Help them home: the challenges facing the families of older patients

Royal Voluntary Service, December 2015

This study, from Royal Voluntary Service, explores the experiences of families of older patients during hospital discharge and transition and reveals that while family networks come together at the point of crisis, many are unable to continue that support at home when their older relatives leave hospital.  The Royal Voluntary Service calls on communities, local authorities and the NHS to work in partnership to provide more volunteers in hospitals and support vulnerable older people in their homes following discharge from hospital.

Click here to read the full report.

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‘Homes not hospitals’ for people with learning disabilities

NHS England, November 2015

People with a learning disability and/or autism will be supported to lead more independent lives and have greater say about the support they receive under a national plan published by NHS England to radically improve learning disability services.

Building the right support: A national implementation plan to develop community services and close inpatient facilities contains plans which have been developed with significant contribution and constructive challenge from people with learning disabilities and/or autism, their families and carers, and a range of commissioners, providers, voluntary sector and representative groups.

Click here for further information and to access the report.

Assessing the health of people who are homeless

The Queen’s Nursing Institute, October 2015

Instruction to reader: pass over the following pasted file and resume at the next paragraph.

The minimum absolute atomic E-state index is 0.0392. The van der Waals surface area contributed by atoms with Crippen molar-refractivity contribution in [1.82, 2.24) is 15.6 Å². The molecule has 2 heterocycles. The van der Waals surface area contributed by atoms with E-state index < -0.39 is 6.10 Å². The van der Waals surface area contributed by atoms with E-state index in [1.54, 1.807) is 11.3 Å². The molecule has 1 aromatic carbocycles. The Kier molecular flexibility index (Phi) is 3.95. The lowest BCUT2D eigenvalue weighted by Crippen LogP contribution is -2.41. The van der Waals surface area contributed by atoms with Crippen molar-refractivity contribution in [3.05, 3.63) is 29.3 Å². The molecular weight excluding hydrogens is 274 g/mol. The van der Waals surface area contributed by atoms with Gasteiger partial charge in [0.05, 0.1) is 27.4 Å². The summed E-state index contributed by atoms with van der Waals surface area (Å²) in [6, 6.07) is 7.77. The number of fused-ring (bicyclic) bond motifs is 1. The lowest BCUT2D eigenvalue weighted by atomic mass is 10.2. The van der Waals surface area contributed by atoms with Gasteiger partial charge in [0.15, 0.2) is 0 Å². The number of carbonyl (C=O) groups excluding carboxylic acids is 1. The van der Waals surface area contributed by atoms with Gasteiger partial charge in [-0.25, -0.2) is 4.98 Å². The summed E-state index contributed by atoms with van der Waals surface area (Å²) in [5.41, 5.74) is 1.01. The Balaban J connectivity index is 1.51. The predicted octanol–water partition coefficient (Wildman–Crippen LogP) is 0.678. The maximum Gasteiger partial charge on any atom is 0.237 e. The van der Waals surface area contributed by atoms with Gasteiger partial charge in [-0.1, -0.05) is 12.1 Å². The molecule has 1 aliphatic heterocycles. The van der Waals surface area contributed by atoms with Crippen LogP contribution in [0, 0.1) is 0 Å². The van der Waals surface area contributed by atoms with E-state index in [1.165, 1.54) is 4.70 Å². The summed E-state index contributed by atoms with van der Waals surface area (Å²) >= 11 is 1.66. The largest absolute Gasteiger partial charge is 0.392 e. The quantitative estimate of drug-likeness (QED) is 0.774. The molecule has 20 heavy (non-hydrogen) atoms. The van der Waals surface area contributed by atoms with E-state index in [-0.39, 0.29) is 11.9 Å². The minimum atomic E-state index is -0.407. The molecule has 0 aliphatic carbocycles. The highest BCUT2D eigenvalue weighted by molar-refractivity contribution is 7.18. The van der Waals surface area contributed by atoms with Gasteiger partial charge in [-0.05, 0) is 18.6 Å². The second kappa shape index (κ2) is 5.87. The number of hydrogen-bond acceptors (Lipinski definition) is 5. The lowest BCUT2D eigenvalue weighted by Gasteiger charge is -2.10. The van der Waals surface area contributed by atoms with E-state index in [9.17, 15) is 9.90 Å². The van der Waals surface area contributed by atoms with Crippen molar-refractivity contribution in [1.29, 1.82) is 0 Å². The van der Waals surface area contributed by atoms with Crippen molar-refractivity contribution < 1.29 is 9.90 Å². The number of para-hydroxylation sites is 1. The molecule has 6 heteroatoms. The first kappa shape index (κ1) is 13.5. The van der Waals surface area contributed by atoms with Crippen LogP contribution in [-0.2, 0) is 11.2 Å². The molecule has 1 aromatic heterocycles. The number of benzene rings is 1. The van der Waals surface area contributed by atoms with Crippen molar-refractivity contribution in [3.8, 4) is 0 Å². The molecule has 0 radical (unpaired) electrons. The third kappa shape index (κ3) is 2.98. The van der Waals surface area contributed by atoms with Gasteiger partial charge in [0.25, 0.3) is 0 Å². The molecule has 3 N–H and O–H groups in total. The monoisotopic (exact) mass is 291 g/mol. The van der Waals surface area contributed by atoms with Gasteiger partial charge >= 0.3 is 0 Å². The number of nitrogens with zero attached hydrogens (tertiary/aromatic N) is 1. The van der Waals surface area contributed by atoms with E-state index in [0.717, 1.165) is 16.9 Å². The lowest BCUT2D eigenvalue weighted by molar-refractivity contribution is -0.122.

The Queen’s Nursing Institute have produced guidance for community nurses to help them assess the health of homeless people.

The resource features a template health assessment including general physical health, presence of long term conditions, substance use, mental health, sexual health and housing. It also incorporates template care plans for use by nurses and patients.

Click here to download the guidance.

Care and communication between health professionals and patients affected by severe or chronic illness in community care settings: a qualitative study of care at the end of life

National Institute for Health Research, August 2015

Advance care planning (ACP) enables patients to consider, discuss and, if they wish, document their wishes and preferences for future care, including decisions to refuse treatment, in the event that they lose capacity to make decisions for themselves. This study aimed to investigate how patients, their relatives and health professionals initiate and experience discussion of ACP and the outcomes of advance discussions in shaping care at the end of life.

Click here to download the full text.

Key to Care: Report of the Burstow Commission on the Future of the Home Care Workforce

Local Government Information Unit, 2 December 2014

The Burstow Commission was formed to look into the state of home care, the level of workforce currently in place and what needs to change in order to ensure that home care is safe and efficient in the future.  This report outlines clear recommendations on what needs to change to have a professional, well-paid, well-trained and properly regulated workforce who can provide the quality of care at home that people need. But it also recognises the complex nature of social care and the interrelatedness of problems and solutions. It features the stories of care workers, in their own words, who powerfully speak on both what needs to change and what could be the future of care.

Click here for further information and to download the report.